A student-operated publication at Santa Rosa Junior College.

The Oak Leaf

A student-operated publication at Santa Rosa Junior College.

The Oak Leaf

A student-operated publication at Santa Rosa Junior College.

The Oak Leaf

SRJC alumni honor local health workers

To commemorate Community Health Workers Month, SRJC Alumni and Friends organized its first annual Prevention and Wellness Showcase at Bertolini Student Center, Oct. 1.

Eighteen organizations displayed their work to the public “to generate an understanding of who community health workers are and where they work in Sonoma County,” said coordinator Carol West.

Dedicated health workers help thousands of people in a wide variety of capacities. For example, organizations such as National Alliance for Mental Illness (NAMI) and Transforming Peers’ Lives support people suffering from mental disorders. “Doulas,” also known as labor coaches, help women during childbirth and postpartum depression. The Council on Aging provides social, legal and financial services for seniors. Jeanie O’Neill, care manager with “Meals on Wheels,” said her program provides 1200 home-cooked meals a day to seniors in the area.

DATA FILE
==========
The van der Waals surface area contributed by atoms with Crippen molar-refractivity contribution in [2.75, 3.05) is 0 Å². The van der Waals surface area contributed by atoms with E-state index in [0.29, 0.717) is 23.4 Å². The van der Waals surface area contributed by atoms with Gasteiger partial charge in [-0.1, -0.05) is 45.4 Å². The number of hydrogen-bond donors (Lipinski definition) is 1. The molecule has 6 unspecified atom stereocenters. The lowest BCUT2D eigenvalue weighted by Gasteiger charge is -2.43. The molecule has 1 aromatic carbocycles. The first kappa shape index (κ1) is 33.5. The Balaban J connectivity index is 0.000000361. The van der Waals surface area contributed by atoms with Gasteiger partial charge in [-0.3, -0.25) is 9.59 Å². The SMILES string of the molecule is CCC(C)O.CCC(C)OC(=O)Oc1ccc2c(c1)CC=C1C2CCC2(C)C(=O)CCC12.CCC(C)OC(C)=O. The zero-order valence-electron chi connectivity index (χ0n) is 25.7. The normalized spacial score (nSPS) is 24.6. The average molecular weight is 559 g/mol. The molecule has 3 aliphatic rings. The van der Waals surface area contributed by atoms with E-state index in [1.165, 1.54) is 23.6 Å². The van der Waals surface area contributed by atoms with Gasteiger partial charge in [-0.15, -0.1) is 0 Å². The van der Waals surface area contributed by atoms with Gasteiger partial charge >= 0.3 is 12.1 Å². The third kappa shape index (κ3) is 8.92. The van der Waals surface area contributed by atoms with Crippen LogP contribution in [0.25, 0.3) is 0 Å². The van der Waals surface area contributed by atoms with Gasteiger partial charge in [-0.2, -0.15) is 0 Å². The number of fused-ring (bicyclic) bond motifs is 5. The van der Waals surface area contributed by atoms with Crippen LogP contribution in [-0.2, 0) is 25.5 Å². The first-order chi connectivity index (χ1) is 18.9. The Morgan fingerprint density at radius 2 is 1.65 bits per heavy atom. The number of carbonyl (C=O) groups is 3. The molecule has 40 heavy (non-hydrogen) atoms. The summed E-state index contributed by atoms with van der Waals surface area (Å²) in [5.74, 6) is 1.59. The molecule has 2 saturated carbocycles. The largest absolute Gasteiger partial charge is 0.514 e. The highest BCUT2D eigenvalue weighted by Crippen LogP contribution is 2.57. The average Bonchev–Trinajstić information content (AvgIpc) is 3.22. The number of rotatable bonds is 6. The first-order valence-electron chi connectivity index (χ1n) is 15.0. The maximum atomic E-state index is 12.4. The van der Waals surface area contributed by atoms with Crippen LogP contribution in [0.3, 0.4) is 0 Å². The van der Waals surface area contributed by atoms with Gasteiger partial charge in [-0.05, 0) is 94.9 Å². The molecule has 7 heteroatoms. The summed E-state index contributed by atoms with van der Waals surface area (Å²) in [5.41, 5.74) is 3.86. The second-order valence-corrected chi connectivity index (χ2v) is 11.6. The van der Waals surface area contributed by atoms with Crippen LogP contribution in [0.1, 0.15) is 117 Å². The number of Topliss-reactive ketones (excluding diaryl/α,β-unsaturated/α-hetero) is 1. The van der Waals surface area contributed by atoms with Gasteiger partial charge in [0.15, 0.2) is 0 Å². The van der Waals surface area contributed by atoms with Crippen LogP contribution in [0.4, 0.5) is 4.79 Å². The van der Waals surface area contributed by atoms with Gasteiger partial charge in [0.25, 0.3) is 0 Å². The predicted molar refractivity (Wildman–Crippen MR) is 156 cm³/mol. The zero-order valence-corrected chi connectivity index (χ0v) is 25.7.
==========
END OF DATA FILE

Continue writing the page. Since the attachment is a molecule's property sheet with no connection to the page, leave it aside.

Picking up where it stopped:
The Living Room helps homeless women and children providing breakfast and lunch each day in downtown Santa Rosa. “Yesterday, 90 people were there for lunch,” said Pat MacKenzie, assistant program director.

On campus, SRJC Student Health Services offers physical services as well as psychological counseling.

During the celebration, community health workers honored Janet Fisk, director of SRJC’s community health workers program, for her work building the Community Health Workers Certificate Program. “I am very proud of our 300-plus students who have been in the class and who are now spread around in Sonoma County,” Fisk said.

Those interested in becoming a community health worker can enroll in the SRJC Health Program. The one-year program delivers a Career Certificate and the two-year program delivers an Associate’s Degree with a major in community health work.

Community health workers “play such a critical role to bridge the cultural relationships between community and the health care system,” said Rita Scardaci, director of Sonoma County Health Service. “They have a broad capacity to insure that individuals get the services they need and the right type of services from the right provider. That builds community and builds individual strengths.”

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Anne-Elisabeth Cavarec, Staff Writer

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    Carol WestOct 28, 2014 at 5:20 pm

    Thank you for covering our event!